Be the Street welcomed Albany Park Theater Project a second time over the Martin Luther King, Jr. holiday weekend. Producing Artistic Director David Feiner, Associate Director Maggie Popadiak, and Resident Director Stephanie Paul guided the core Be the Street team of faculty and graduate students, as well as several newcomers, through exercises in theatrical devising. They were joined by APTP ensemble members Dayana Soto and Ashlie Hankins, and alum Maidenwena Alba, who is in her freshman year at Columbia College in Chicago.
Whereas our August 2017 workshop had focused on using games to build ensemble, this time we focused on using those games and developing other exercises to begin crafting–or devising–scenes. Unlike traditional stage-based theater and dance practices, where performers follow a script or a set choreography, in devising, the members of the ensemble generate the performance material. This process allows the strengths of each participant to shine through. It also enables a more direct and timely response to the issues and concerns facing particular communities. For Be the Street, we are interested in how residents in the Hilltop neighborhood of Columbus, OH make a home for themselves, whether they are long-time community members or more recent arrivals to the area.
For this workshop, we revisited some familiar games–Mingle Mingle, Cross the Line, Yes!–as well as some ensemble-building exercises like the I Come From circle. New games included Silent Me, in which participants exchange places in a circle after making eye contact (it’s harder than it sounds!), and Soul Train Remix, in which pairs travel down a “Soul Train Line” while one half of the pair generates a soundscape to which the other half of the pair responds in movement. Another new exercise was 5x5x5, for which each of us thought of a task or chore, which we broke into 5 separate steps or gestures, and then performed it three times, with each execution increasing in size. (Sunday morning was Starbucks-themed, so these sizes were labeled tall, grande, and venti. A later fourth size was added to conclude the exercise, which Maggie called cortado.)
Monday we spent more time with games that can be done in small groups, like Music & Lyrics, in which some participants read, sing, or recite lyrics to a song (the Internet is a huge help for this), while other participants respond to the lyrics with movement, and Story Fight, a high-octane form of simultaneous story-telling in which pairs face-off and try to outwit their storytelling opponent and get them to stop their own story in order to listen. This game can also be played with a “referee” who tries to listen to both stories as they are simultaneously recounted, and then tries to re-tell both stories. Verbatim and Mind-Meld are also played in pairs. For Verbatim, one person tells a story (our prompt was about a moment when we felt threatened), and their partner shares in the story by trying to both speak the storyteller’s words as they are being spoken, as well as to mirror the storyteller’s gestures and expressions. This exercise requires incredible attention and empathy. Mind-Meld is more light-hearted; after counting themselves in–1, 2, 3–each member of a pair shouts out a word at the same time. This process repeats–count in, offer a word–with each participant trying to verbalize the common ground between their terms until finally both members of the pair shout the same word. This game is as gratifying as it is silly. We also played the death-defying game Hot Chocolate River, in which a group crosses a “bridge” of chairs, with the caveat that each chair must have at least one person on it or it floats away, making the group crossing more and more treacherous. Advanced versions of the game add burdens and tasks such as blindfolding some of the participants, restricting the movements of others (for example by tying their shoes together), or carrying heavy loads.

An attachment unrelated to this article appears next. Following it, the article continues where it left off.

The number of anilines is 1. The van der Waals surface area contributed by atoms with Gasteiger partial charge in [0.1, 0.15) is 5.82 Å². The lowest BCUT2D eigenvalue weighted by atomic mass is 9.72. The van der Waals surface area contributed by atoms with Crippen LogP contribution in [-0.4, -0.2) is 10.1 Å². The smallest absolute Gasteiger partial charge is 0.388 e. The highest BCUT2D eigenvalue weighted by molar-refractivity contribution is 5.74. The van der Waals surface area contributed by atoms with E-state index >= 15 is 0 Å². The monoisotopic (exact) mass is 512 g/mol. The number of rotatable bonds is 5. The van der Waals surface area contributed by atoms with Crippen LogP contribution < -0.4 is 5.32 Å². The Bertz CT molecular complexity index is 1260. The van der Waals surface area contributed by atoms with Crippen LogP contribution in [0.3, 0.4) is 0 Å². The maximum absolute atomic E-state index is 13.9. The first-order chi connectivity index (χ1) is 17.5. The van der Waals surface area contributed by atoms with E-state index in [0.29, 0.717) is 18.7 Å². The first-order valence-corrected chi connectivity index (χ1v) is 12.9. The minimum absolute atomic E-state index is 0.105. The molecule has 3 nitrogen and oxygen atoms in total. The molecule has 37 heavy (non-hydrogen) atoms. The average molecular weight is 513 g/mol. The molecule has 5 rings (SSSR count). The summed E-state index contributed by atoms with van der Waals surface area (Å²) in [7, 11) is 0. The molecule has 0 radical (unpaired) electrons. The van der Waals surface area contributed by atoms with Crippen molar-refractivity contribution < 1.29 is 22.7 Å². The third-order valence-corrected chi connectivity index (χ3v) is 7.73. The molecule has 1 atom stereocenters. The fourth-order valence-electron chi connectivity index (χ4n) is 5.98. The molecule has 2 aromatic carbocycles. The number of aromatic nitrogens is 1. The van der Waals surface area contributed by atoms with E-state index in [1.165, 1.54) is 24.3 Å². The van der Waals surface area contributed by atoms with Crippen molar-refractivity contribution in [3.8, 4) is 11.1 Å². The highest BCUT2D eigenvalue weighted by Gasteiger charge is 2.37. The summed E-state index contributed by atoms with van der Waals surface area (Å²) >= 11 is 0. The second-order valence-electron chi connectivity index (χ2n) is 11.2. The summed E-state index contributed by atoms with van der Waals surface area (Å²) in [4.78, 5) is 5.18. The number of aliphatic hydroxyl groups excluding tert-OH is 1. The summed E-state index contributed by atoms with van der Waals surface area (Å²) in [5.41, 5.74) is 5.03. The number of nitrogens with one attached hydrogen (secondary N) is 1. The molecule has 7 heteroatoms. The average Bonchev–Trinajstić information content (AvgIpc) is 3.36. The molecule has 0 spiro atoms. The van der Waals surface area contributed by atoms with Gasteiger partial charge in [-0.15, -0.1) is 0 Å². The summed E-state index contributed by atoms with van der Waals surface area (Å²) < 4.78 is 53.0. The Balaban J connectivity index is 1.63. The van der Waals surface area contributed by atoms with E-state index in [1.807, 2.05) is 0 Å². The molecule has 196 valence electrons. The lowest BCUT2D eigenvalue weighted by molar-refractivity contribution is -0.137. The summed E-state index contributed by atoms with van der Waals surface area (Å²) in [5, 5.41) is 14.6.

These games were all fun and an important part of the continuous work of building an ensemble, without which devising could not proceed! But the bulk of the workshop focused on giving devisers more tools to work with their ensembles. We especially focused on analyzing transcripts from interviews conducted with Hilltop community members, developing and teaching exercises to support creative exploration, and learning how to structure workshops so that they would build toward a desired outcome. APTP challenged us to consider not only the content (what do you do?) and structure (in what order?) of the workshops, but also the specific people who are in our ensembles (what do they respond to? what do they bring? what boundaries or constraints do we need to anticipate and respect?).
Interviews and interview transcripts provide the foundation for APTP’s own creative process, and we spent a lot of our time together pouring over interviews conducted by Be the Street faculty in anticipation of this workshop. Such interviews support devising by offering concrete details of people’s experiences, providing a rich layer of descriptive detail to work with rather than generalizations. In analyzing these transcripts, we pulled out themes that emerged, images the speakers evoked, and turns of phrase or uses of language that caught our attention. We also assessed the theatrical opportunities and challenges in each transcript, which led to important conversations about how to represent experiences ethically. David reminded us that at APTP, they aren’t engaged in documentary theater; they aren’t looking to portray people’s stories as they were told. Instead, they aim to recreate how they felt when they heard these stories, and to share that feeling with audiences.
We are very much looking forward to our final workshop in March!!